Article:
Association between abdominal aortic plaque and coronary artery disease
Authors Li W, Luo SY, Luo JF, Liu Y, Huang WH, Chen JY
Received 17 January 2016
Accepted for publication 23 February 2016
Published 19 May 2016 Volume 2016:11 Pages 683—688
Checked for plagiarism Yes
Review by Single-blind
Peer reviewers approved by Dr Supriya Swarnkar
Peer reviewer comments 2
Editor who approved publication: Professor Zhi-Ying Wu
Wei Li,1,2,* Songyuan Luo,2,* Jianfang Luo,2 Yuan Liu,2 Wenhui Huang,2 Jiyan Chen2
1Department of Cardiology, Southern Medical University, Guangzhou, People’s Republic of China; 2Department of Cardiology, Guangdong Provincial Cardiovascular Institute, Guangdong General Hospital, Guangdong Academy of Medical Sciences, Guangzhou, People’s Republic of China
*These authors contributed equally to this work
Objective: Currently, the association between abdominal aortic plaques and coronary artery disease (CAD) has not yet been clarified clearly. The purpose of this study was to determine the prevalence of abdominal aortic plaques by ultrasound imaging and to explore its association with CAD in patients undergoing coronary angiography.
Methods: Between October 2014 and June 2015, a prospective study was conducted in the Department of Cardiology at Guangdong General Hospital, Guangzhou, People’s Republic of China. Ultrasound scanning of the abdominal aortas was performed in 1,667 consecutive patients undergoing coronary angiography. Clinical characteristics and coronary profile were collected from the patients.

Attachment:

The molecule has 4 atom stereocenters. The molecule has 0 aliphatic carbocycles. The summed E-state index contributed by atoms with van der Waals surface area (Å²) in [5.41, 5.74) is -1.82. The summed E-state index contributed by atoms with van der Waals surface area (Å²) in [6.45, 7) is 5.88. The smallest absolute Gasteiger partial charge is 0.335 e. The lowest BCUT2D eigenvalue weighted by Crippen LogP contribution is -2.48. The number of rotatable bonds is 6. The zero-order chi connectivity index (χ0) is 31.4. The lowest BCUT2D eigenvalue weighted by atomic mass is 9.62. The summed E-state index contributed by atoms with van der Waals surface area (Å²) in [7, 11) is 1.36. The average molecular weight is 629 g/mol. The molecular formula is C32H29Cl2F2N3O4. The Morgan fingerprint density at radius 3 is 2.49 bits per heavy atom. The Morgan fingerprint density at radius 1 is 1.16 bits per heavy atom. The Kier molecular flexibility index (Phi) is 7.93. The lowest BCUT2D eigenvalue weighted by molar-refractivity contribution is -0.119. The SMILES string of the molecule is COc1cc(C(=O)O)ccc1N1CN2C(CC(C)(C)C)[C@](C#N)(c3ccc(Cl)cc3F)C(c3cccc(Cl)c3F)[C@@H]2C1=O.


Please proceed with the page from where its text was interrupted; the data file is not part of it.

Results: Of the 1,667 study patients (male, 68.9%; mean age, 63±11 years) undergoing coronary angiography, 1,268 had CAD. Compared with 399 patients without CAD, 1,268 patients with CAD had higher prevalence of abdominal aortic plaques (37.3% vs 17%, P<0.001). In multivariate analysis, abdominal aortic plaques served as independent factors associated with the presence of CAD (odds ratio =2.08; 95% confidence interval =1.50–2.90; P<0.001). Of the 1,268 patients with CAD, the prevalence of abdominal aortic plaques was 27.0% (98/363) in patients with one-vessel disease, 35.0% (107/306) in patients with two-vessel disease, and 44.7% (268/599) in patients with three-vessel disease. Stepwise increases in the prevalence of abdominal aortic plaque was found depending on the number of stenotic coronary vessels (P<0.001; P-value for trend <0.001). In an ordinal logistic regression model, abdominal aortic plaques served as independent factors associated with the severity of CAD according to the number of stenotic coronary vessels (P<0.001).
Conclusion: The prevalence of abdominal aortic plaques was higher in patients with CAD than in those without CAD. Abdominal aortic plaque was an independent factor associated with the presence and severity of CAD.
Keywords: abdominal aortic plaque, coronary artery disease, ultrasound imaging, atherosclerosis
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